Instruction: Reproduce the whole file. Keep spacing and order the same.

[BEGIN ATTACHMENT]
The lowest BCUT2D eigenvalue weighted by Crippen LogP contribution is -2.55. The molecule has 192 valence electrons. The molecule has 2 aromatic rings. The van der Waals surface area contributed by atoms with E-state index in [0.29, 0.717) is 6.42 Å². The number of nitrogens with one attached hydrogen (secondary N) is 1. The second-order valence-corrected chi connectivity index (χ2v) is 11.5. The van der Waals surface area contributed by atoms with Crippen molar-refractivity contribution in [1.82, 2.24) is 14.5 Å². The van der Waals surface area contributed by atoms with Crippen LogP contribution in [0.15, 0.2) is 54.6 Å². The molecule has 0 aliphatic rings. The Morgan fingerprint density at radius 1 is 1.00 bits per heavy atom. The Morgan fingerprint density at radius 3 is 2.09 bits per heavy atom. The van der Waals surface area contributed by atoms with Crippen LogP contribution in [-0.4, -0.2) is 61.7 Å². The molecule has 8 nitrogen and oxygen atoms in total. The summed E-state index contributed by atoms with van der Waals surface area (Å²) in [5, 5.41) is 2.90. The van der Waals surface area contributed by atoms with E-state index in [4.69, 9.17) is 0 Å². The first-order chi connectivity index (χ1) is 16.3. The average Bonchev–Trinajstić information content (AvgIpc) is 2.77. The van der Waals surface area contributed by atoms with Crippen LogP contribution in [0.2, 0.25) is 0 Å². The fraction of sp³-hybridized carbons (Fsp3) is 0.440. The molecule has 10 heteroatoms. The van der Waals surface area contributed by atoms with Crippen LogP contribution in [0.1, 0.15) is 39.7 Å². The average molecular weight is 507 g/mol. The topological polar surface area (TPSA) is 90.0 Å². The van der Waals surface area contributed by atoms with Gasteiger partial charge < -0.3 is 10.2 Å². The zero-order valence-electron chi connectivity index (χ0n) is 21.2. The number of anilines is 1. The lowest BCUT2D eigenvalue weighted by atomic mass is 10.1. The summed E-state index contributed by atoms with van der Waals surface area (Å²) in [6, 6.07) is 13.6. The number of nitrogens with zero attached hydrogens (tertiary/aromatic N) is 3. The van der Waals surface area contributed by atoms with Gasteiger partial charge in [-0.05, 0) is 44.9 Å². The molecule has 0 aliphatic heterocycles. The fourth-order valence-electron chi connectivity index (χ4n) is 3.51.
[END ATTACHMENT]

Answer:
The lowest BCUT2D eigenvalue weighted by Crippen LogP contribution is -2.55. The molecule has 192 valence electrons. The molecule has 2 aromatic rings. The van der Waals surface area contributed by atoms with E-state index in [0.29, 0.717) is 6.42 Å². The number of nitrogens with one attached hydrogen (secondary N) is 1. The second-order valence-corrected chi connectivity index (χ2v) is 11.5. The van der Waals surface area contributed by atoms with Crippen molar-refractivity contribution in [1.82, 2.24) is 14.5 Å². The van der Waals surface area contributed by atoms with Crippen LogP contribution in [0.15, 0.2) is 54.6 Å². The molecule has 0 aliphatic rings. The Morgan fingerprint density at radius 1 is 1.00 bits per heavy atom. The Morgan fingerprint density at radius 3 is 2.09 bits per heavy atom. The van der Waals surface area contributed by atoms with Crippen LogP contribution in [-0.4, -0.2) is 61.7 Å². The molecule has 8 nitrogen and oxygen atoms in total. The summed E-state index contributed by atoms with van der Waals surface area (Å²) in [5, 5.41) is 2.90. The van der Waals surface area contributed by atoms with E-state index in [4.69, 9.17) is 0 Å². The first-order chi connectivity index (χ1) is 16.3. The average Bonchev–Trinajstić information content (AvgIpc) is 2.77. The van der Waals surface area contributed by atoms with Crippen LogP contribution in [0.2, 0.25) is 0 Å². The fraction of sp³-hybridized carbons (Fsp3) is 0.440. The molecule has 10 heteroatoms. The van der Waals surface area contributed by atoms with Crippen LogP contribution in [0.1, 0.15) is 39.7 Å². The average molecular weight is 507 g/mol. The topological polar surface area (TPSA) is 90.0 Å². The van der Waals surface area contributed by atoms with Gasteiger partial charge < -0.3 is 10.2 Å². The zero-order valence-electron chi connectivity index (χ0n) is 21.2. The number of anilines is 1. The lowest BCUT2D eigenvalue weighted by atomic mass is 10.1. The summed E-state index contributed by atoms with van der Waals surface area (Å²) in [6, 6.07) is 13.6. The number of nitrogens with zero attached hydrogens (tertiary/aromatic N) is 3. The van der Waals surface area contributed by atoms with Gasteiger partial charge in [-0.05, 0) is 44.9 Å². The molecule has 0 aliphatic heterocycles. The fourth-order valence-electron chi connectivity index (χ4n) is 3.51.